OK I’ll admit it, the honeymoon may be over. No, of course I’m not talking about my tenure with Citrix. I’m still having great fun helping virtualization virtuosos at the company engage more socially online. No I’m talking about working from home. And for those of you who are familiar with the experience, I’m sure you can relate to what I’m about to share.

When I began working for Citrix last May the company agreed to allow me to remain in my beloved home of Portland, OR. I recognized then what a blessing it was that I could not only stay in this remarkably quirky, mega-green, food-fantastic, coffee consuming west coast capital of weird. (Perhaps you’ve heard of our recent fame in the new—and shall I say epically awesome—comedy series Portlandia, on the Independent Film Channel. If not, look it up. And Put a Bird On It.). But I could also do so from the cozy comfort of my own home office.

I’ll admit to feeling rather starry-eyed at the utopian unicorn and rainbow ideal of “remote working” I had at the time. I envisioned mid-morning cardio kickboxing work breaks and ridiculously productive afternoons fueled by the now famous Portland energy elixir Stumptown Coffee. And some of that happened (sadly not the workouts). But after seven months I must admit to feeling, well, a little over it.

It’s not that I don’t enjoy the flexibility this arrangement provides. I’m grateful I am able to modify my work schedule so I can ensure the burgeoning mind of my elementary school-aged son gets fed something more nutritious than sugar cereal and that he makes it to school with matching socks and clean hair. I just find that sometimes I feel a bit isolated from my team, my peers, and other people. And although social media channels provide a nice opportunity for connection with the outside world, sometimes I crave more interaction, collaboration, and human contact.

I know; whine, whine, poor me. Well last week I discovered a new “collective workspace” in Portland that might just help me break free from the all-too-familiar walls of my home office and get out there and be more social (professionally, I mean). The new artsy downtown loft space known as The Collective Agency  (@TheCollectiveAgenC) is exactly what you’d expect: exposed brick walls surrounding open workspaces complete with tables, comfortable office chairs, plenty of power outlets, and professional & artist types individually click-clicking away on their keyboards or clumped together in corners engaged in hushed conversations with colleagues. And it felt like just what the doctor ordered for me.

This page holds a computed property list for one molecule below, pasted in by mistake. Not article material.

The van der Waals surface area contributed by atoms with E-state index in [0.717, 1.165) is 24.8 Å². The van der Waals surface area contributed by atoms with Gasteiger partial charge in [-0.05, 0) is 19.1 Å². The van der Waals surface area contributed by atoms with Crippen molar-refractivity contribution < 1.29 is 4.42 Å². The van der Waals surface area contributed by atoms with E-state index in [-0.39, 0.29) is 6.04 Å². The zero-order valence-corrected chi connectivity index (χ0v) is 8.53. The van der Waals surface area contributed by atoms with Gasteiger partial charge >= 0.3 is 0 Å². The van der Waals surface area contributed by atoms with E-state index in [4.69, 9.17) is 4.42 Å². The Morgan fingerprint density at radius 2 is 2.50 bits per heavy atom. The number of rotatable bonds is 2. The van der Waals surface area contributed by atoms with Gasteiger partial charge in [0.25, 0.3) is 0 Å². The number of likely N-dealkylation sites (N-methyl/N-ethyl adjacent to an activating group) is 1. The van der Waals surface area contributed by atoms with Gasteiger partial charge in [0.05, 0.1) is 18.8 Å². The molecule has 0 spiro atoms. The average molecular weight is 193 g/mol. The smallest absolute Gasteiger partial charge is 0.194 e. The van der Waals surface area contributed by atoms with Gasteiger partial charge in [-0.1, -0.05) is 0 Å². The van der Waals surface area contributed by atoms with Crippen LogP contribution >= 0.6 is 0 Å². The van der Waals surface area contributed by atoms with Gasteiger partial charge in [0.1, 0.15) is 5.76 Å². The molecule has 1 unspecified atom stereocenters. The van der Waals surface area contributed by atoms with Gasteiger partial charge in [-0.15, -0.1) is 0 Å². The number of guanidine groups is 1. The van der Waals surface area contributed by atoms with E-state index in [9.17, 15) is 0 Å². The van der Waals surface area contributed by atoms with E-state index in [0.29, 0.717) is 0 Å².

After my grand tour of The Collective Agency I found myself wondering if other cities had similar spaces devoted to this new coworking model for the modern mobile worker. I’m aware of companies like Loosecubes, which helps connect workers in need of space with spaces—often within existing companies or homes—where they can work. But I’m just beginning to learn more about the coworking trend, and its growing popularity in cities like Portland and San Francisco.

What an exciting time to be a remote working warrior! For, as companies and consumers continue to realize the tangible benefits inherent in the “work anywhere” ideal—a model made possible by technologies like Citrix desktop & server virtualization platforms, the ubiquitous connectivity of 3G-enabled iPads, and the proliferation of cloud computing—I expect we’ll see innovations around working models really take off. As employees realize they can work untethered from their traditional technological setups, they’ll seek locations where they might actually find inspiration. And from hipster cafes and friends’ living rooms (don’t laugh, my friends and I often have “work dates” in each other’s houses) to coworking lofts and local libraries, the modern mobile worker may find these new solutions are the perfect antidote to the struggles of the solitary employee.